It’s a meme Democrats have long subscribed to: “What can I do today to spite Donald Trump?” In February 2019, then-presidential candidate Eric Swalwell hit upon a novel way to show his displeasure with the president. He tells all about it in this tweet:
— Rep. Eric Swalwell (@RepSwalwell) February 20, 2019
Rep. Linda Sánchez’s contribution to the meme, which she unveiled Friday, was to introduce a measure in the House that would prevent “twice-impeached presidents” from being honored with statues, streets and federal buildings named after him, and so on.
For example three, we return to the Big Apple, where Mayor Bill de Blasio decreed last week that the Wollman Rink in Central Park, which ordinarily stays open through April, would be closing for the season this weekend. The move follows the city’s termination of its contract with the Trump Organization, which has operated the rink for the past thirty years. The decision, de Blasio explained, was made based on the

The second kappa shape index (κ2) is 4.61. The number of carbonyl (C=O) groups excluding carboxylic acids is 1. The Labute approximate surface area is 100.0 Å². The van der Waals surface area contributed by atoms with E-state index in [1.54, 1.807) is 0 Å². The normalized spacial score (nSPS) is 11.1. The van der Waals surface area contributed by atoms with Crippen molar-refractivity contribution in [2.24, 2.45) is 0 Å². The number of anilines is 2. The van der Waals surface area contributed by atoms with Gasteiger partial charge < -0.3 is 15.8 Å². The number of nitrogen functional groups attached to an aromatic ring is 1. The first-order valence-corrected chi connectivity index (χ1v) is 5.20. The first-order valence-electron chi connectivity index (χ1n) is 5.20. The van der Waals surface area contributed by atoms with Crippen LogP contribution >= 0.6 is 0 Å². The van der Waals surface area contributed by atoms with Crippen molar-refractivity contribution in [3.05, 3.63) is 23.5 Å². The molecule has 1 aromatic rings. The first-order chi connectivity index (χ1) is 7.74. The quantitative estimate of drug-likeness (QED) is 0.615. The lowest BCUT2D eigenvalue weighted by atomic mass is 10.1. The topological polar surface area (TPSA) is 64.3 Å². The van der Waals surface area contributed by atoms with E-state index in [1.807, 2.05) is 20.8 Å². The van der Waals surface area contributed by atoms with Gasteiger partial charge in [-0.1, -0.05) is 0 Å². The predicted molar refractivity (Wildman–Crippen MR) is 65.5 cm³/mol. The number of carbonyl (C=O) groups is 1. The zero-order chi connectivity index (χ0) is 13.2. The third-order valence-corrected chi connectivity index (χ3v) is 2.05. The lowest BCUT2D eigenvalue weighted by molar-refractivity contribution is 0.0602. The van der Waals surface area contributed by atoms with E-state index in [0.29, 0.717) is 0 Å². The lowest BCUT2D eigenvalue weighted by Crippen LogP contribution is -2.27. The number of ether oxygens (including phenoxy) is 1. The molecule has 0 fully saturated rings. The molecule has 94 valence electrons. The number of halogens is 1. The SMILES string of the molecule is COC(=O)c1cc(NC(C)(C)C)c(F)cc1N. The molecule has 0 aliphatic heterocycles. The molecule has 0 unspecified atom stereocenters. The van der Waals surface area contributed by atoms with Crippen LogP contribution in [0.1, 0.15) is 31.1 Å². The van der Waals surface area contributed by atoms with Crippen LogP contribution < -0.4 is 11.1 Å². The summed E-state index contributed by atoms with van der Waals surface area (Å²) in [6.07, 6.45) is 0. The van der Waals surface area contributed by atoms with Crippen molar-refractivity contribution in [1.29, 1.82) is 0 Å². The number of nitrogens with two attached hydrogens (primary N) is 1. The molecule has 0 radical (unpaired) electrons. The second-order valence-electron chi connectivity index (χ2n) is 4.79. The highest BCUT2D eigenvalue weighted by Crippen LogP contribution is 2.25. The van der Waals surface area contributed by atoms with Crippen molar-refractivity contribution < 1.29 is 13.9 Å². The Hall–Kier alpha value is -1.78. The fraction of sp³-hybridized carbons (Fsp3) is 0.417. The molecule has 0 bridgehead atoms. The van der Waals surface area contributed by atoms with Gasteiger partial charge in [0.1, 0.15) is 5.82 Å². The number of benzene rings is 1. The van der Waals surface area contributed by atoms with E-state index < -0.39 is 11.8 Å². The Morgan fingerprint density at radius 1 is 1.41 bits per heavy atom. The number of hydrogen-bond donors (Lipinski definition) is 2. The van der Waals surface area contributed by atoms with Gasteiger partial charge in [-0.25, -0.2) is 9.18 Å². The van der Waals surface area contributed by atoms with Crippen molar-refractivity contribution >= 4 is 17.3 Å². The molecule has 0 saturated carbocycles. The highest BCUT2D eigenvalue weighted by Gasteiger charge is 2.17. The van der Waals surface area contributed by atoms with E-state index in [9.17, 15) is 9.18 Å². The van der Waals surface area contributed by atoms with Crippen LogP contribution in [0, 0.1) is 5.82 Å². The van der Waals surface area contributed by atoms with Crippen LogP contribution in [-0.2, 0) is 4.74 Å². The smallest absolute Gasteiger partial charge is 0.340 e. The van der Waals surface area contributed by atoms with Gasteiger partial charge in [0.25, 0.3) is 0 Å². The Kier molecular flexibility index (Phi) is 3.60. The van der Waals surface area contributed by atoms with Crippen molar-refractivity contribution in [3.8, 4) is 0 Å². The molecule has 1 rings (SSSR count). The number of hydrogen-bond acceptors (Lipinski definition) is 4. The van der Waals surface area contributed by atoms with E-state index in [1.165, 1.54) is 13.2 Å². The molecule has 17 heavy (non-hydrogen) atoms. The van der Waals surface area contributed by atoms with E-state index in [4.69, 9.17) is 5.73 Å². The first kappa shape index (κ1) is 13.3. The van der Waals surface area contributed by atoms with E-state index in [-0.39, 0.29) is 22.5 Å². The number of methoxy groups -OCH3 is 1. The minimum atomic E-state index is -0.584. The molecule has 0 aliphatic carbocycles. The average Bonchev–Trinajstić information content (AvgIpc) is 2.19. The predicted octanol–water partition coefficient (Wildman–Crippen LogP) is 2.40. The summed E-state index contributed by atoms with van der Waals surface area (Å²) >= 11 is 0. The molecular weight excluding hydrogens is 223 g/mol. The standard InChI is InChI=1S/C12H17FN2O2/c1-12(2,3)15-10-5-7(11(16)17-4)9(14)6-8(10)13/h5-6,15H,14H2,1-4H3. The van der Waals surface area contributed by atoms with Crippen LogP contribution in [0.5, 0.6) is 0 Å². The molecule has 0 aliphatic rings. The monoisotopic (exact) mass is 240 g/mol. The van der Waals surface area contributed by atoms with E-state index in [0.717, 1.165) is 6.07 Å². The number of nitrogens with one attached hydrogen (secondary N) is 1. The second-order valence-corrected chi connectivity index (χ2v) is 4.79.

Apr. Jan. 6 Capitol riots, which he believes the former president incited.
So how are skaters and tourists who flock to this picturesque site reacting to Hizzoner’s act of hatred? The New York Post spoke to several on Saturday. They said “they felt like pawns in de Blasio’s political game.”
“The real people they’re hurting are the 2,500 children that have been benefiting from the skating program this season and 250 innocent employees who have been keeping this going for us,” said Lee Krausner, 49, while watching her two daughters skate.
A petition to keep the rink open had garnered north of 1,700 signatures by Saturday afternoon.
“I was so upset. I’ve literally skated here since I was 3 years old. …. We know everyone here, it’s like a second family,” said [Sabrena] Sabet, 18, who was at the rink Saturday. “This is our senior year. So many things have already been ruined.”
Unfortunately, New Yorkers will have no political recourse against de Blasio, whose second and final term ends this year.
Closing the rink prematurely is de Blasio’s second act of spite against Donald Trump. In August of 2020, he authorized — and participated in — the painting of Black Lives Matter in outsize letters. The street he chose was Fifth Avenue outside Trump Tower. The only problem was that he neglected to obtain the city permit required for street “art.”